In a possible precursor to future, post-Brexit trade deals with the US, the UK – having made an apparent stand against Trump’s call for a ban on Chinese tech companies – now appears to be falling in step with Washington’s wishes.
At the recent Nato leaders’ meeting, which took place in Watford, UK, Boris suggested that allowing Huawei to continue its operations in the UK might “prejudice” the Five Eyes intelligence relationship.
“I don’t want this country to be hostile to investment from overseas. On the other hand, we cannot prejudice our vital national security interests nor can we prejudice our ability to cooperate with other Five Eyes security partners. That will be the key criterion that informs our decision about Huawei.” Johnson said when asked about his decision.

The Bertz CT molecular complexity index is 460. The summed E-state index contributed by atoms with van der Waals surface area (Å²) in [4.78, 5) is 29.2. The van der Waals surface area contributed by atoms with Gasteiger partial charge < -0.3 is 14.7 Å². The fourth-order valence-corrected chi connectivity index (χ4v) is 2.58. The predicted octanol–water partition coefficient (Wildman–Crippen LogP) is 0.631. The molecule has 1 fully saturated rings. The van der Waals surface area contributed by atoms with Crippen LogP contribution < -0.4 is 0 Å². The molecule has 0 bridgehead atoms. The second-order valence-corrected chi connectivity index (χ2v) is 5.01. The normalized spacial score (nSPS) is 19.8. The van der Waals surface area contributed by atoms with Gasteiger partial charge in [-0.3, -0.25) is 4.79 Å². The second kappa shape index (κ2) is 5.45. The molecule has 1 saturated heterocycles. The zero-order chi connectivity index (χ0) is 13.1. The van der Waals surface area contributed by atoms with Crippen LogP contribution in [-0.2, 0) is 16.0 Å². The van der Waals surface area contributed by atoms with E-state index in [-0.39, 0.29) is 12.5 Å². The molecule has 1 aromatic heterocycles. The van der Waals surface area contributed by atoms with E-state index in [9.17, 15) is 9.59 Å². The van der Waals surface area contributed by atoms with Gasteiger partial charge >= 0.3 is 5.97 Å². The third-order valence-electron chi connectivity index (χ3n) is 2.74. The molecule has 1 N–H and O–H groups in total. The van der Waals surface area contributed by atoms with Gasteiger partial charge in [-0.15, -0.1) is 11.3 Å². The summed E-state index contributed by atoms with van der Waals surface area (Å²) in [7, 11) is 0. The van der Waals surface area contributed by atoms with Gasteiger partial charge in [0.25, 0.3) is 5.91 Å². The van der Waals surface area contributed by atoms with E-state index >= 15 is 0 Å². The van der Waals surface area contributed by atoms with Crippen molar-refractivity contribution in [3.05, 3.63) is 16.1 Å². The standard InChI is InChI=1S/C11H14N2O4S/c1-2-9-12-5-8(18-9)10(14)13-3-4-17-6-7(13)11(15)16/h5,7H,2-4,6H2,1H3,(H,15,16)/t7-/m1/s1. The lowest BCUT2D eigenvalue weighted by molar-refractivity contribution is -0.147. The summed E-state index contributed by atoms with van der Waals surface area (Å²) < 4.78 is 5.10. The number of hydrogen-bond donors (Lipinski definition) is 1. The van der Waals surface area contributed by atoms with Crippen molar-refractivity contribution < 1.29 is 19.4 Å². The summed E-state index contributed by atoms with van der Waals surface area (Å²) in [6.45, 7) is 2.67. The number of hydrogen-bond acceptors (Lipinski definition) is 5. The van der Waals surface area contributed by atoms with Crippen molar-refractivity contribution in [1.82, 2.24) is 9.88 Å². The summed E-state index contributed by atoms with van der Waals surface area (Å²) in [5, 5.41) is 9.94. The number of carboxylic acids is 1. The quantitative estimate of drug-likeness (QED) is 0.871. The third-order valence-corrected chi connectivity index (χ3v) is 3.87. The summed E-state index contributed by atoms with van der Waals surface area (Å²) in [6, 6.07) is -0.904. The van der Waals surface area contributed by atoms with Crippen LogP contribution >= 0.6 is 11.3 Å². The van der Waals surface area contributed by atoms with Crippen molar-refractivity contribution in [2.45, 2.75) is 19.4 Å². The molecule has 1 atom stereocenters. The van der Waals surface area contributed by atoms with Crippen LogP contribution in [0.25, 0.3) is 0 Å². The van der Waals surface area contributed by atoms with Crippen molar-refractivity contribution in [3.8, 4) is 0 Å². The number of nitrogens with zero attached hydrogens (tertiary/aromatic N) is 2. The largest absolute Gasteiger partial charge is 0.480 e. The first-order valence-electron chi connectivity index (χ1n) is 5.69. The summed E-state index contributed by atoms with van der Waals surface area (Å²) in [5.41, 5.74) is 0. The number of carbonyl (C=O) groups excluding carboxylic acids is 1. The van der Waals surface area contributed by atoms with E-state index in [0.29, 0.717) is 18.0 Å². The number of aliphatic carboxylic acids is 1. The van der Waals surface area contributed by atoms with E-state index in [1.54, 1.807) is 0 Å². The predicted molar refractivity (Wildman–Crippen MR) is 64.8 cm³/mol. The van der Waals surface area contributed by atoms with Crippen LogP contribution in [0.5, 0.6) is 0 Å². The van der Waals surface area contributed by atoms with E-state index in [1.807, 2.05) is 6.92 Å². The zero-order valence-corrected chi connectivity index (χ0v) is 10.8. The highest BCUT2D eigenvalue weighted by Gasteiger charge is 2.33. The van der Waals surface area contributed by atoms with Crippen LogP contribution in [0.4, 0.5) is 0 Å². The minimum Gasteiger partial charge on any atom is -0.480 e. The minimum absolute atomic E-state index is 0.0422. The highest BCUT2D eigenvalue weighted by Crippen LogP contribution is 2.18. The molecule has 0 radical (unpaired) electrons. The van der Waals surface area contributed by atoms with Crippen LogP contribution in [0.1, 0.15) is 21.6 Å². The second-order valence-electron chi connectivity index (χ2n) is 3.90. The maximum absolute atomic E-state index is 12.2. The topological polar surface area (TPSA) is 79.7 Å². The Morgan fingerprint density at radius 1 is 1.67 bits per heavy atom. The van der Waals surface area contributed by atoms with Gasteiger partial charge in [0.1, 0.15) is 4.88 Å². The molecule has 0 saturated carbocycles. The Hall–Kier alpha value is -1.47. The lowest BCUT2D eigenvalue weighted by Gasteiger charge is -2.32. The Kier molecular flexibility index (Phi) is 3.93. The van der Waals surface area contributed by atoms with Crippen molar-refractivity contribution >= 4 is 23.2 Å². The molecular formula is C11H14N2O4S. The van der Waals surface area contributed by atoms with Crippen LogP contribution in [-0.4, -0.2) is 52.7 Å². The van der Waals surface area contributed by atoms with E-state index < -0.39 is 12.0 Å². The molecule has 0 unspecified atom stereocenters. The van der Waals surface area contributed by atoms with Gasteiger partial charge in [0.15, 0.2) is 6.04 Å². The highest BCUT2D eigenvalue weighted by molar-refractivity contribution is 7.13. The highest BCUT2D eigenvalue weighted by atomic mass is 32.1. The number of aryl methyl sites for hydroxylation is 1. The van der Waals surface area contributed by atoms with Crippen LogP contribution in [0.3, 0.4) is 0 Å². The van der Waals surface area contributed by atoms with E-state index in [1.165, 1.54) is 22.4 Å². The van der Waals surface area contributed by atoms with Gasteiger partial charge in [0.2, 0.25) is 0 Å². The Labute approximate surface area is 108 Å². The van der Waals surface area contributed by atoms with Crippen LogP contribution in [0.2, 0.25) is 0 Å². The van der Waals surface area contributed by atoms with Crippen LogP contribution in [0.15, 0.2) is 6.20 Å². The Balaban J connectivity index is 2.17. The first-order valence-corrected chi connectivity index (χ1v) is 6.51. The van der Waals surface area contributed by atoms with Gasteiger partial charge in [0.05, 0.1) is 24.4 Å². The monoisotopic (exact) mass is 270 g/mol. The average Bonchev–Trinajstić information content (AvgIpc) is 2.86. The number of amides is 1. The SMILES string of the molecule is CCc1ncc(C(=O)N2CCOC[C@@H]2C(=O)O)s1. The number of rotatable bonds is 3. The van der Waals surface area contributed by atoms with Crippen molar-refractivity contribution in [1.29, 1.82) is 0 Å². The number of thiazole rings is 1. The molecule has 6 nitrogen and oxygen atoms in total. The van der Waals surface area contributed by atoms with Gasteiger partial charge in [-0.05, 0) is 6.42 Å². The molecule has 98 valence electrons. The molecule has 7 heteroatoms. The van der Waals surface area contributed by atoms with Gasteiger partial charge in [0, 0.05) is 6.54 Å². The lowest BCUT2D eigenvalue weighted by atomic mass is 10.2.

Nato leaders' meeting
Boris Johnson made these comments at the Nato leaders’ meeting in Watford. And although he avoided saying Donald Trump’s name, the President's shadow loomed large; and alongside security concerns, Johnson could also be thinking ahead to future trade deals with the US. And a White House spokesman said that the leaders discussed “the importance of both nations working together to ensure the security of our telecommunication networks and guard against untrusted providers.”
Trump then stressed that Huawei was a “security risk, a security danger”, and said that no other countries he had spoken to were planning to go ahead with it. He also reiterated – for those in any doubt – that the world is a big place, with a lot of countries.
“I spoke to Italy, they look like they are not going to go forward with that. We spoke to other countries and they are not going to go forward,” Trump said. “Everybody I have spoken to is not going forward, but how many countries can I speak to? Am I going to call up and speak to the whole world? We are building it, we have started, but we are not using Huawei.”